During her MA studies of teaching Polish as a foreign language, Sandra Toffel became interested in task-based language teaching and using new technologies in education. Recently, she decided to pursue a PhD degree in Slavonic and East European studies. In particular, she will be investigating how to teach discourse markers in an effective way. This means that she will be spending my time surrounded by all the tiny words which don’t have a meaning on their own, but surprisingly we cannot live without (like… ”like”).
East European Area studies
Lien Verpoest conducts research that is situated on the tangent between area studies and political science, with a specific focus on comparative historical analysis and foreign policy analysis. She mainly focuses on the East Slavic region (Russia, Ukraine and Belarus) and covers post-Soviet foreign policy and East-West relations, more in specific the development of relations between different regional and subregional organizations on the European continent (EU-CIS, GUAM, EvrAzES, SES, …). These relations are studied on the institutional level, with a focus on the theories of state isomorphism and institutional copying. On the historical level, she similarly focuses on East-West relations, and institutional copying in the Russian Empire. Starting from historical institutionalism, Lien assesses how Russia westernized its institutions, concepts and ideas without de facto internalizing them. Her latest research focuses on the foreign policy of Russia, Ukraine and Belarus vis-à-vis the EU and the CIS, and the relation of the European Union with this region at large, in which she aims to explain the countries’ policy as a quest for legitimacy, despite the considerable institutional stagnation.
Russian literature and culture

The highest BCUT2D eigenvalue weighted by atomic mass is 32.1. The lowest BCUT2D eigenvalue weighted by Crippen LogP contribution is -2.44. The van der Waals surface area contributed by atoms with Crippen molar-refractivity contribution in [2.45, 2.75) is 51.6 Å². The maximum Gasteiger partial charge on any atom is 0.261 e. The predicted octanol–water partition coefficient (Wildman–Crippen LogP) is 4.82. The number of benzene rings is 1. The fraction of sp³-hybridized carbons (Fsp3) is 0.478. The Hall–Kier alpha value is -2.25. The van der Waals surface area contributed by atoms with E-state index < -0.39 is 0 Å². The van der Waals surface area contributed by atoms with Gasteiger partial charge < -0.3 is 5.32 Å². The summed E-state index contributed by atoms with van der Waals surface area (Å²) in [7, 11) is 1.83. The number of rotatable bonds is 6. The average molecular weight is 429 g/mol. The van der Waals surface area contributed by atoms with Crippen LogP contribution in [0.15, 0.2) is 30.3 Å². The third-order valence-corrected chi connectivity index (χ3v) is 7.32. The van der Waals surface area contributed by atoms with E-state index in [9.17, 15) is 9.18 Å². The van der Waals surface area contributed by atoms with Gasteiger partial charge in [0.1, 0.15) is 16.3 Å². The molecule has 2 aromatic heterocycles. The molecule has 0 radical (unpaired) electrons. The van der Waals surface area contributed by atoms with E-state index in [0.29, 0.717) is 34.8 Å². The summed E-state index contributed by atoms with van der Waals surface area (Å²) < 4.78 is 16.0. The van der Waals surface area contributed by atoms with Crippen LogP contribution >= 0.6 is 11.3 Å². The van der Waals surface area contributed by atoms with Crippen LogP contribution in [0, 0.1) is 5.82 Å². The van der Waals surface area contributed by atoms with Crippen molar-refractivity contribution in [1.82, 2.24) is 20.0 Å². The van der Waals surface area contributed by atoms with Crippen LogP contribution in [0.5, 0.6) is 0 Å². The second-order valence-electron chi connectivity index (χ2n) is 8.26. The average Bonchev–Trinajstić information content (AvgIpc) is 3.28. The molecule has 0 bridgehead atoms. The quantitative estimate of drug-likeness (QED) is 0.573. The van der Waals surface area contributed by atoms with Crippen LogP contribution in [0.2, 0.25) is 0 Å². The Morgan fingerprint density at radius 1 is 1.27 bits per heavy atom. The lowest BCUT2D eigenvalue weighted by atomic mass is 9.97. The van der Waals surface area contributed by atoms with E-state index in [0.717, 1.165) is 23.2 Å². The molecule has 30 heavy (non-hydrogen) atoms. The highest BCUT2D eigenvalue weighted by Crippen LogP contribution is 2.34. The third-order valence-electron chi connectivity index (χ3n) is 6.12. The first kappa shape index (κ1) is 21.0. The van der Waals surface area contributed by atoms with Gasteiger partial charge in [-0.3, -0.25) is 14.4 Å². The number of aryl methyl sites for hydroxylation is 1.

As a literary scholar, Pieter Boulogne links up with the rich tradition of Dutch and Flemish Slavists balancing on the crossroads of Russian and Dutch literary historiography. During his doctoral research, unraveling the early Dutch reception of Dostoevsky, his focus, however, has shifted from literary criticism towards the actual texts that popularize Russian writers in the West: translations of Russian literature. Interestingly, translations have not been studied systematically, whereas they are largely responsible for the crystallization of Russian authors in our cultural systems. This is all the more remarkable, since the translators of the past could be highly creative, eliminating whole chapters, mixing various source texts up, or inventing new endings to them. As a translation scholar with an affinity for image studies, Pieter is particularly interested in the pivotal role that French and German translations have played in the construction of the Russian section of World literature(s). Lately, he has been stretching open his horizon, studying not only Dutch translations of 19th century Russian narrative, but also other translations from Russian into other European languages, and even a Russian translation of Minoes by Annie M.G. Schmidt. From descriptive translation studies and image studies, it’s a small step to adaptation studies: Pieter became also intrigued by screen adaptations and comics or graphic novels depicting Russian canonical works. Simultaneously, he is returning to his core business, with case studies analyzing various Russian literary works. His experience as a translator of the contemporary Russian poet/activist Kirill Medvedev, inspires him to stick his nose a bit deeper in the (de)politicization of post Soviet literature.